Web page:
FAA Eases Electronics Policy
They will soon be a thing of the past.
On Thursday, the FAA announced its easing up on it’s policy on electronics like Kindles, which use in-flight Wi-Fi, and cellphones, that are now allowing them to be on in flight. “I think it’s a good idea. I think they tended to go a little bit overboard, without really having evidence that some of these devices actually caused the problem,” Michael Margolis said.
As it stands now, the FAA doesn’t allow using personal electronics whenever a plane is below 10,000 feet, except for devices like hearing aids and pacemakers.
After conducting a study last year, the FAA found most commercial airplanes can tolerate radio interference signals.
However, your phone has to remain in airplane mode, which means calls and texts are prohibited over concerns they could interfere with ground signals. “We can’t rely on people to actually follow the rules. There’s no way for stewardesses and stewards to know if anyone’s actually adhering to the rules, so the restrictions are kind of weird. How do you know if someone’s actually following it or not?” asked Keith Clithero.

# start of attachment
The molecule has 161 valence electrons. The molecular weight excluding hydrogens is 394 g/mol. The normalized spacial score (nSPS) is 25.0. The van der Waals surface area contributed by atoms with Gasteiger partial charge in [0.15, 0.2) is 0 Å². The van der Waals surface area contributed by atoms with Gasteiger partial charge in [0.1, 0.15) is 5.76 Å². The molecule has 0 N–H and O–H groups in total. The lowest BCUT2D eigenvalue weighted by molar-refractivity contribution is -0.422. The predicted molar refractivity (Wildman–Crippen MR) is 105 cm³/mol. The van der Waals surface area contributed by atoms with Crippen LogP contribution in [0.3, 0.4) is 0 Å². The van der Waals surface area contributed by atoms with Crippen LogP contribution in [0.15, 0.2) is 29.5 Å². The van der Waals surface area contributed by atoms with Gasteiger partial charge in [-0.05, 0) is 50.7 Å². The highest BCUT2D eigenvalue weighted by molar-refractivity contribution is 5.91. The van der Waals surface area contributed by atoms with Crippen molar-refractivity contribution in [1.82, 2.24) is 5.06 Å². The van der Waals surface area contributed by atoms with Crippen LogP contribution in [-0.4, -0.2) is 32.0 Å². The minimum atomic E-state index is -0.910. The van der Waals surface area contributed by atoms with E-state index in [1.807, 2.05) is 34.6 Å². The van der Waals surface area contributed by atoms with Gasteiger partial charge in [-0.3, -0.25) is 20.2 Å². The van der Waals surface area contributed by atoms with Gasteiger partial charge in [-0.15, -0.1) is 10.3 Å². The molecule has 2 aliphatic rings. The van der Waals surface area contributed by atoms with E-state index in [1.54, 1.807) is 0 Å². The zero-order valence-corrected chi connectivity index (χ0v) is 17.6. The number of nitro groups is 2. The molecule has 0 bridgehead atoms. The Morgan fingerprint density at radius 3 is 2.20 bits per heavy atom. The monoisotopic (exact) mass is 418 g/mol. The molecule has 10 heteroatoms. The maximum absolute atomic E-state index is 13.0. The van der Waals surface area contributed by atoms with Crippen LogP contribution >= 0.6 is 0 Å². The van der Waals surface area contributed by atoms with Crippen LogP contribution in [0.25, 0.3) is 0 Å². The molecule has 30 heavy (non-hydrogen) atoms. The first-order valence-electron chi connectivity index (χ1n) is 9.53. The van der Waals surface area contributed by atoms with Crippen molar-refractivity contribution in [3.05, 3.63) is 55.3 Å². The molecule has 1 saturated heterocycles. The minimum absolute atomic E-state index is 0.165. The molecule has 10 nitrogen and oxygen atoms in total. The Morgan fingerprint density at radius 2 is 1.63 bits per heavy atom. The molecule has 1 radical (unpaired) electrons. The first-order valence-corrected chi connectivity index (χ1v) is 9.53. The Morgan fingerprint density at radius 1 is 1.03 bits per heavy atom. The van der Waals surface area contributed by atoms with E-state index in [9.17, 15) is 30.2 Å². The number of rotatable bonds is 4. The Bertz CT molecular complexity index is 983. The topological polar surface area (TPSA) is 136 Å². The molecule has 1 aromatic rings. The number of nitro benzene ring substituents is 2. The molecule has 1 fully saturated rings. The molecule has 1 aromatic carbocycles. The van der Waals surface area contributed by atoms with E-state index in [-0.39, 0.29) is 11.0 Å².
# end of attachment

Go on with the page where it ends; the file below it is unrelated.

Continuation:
It will be up to each individual airline to determine when they want to implement the policy. The policy is supposed to take effect by the end of the year.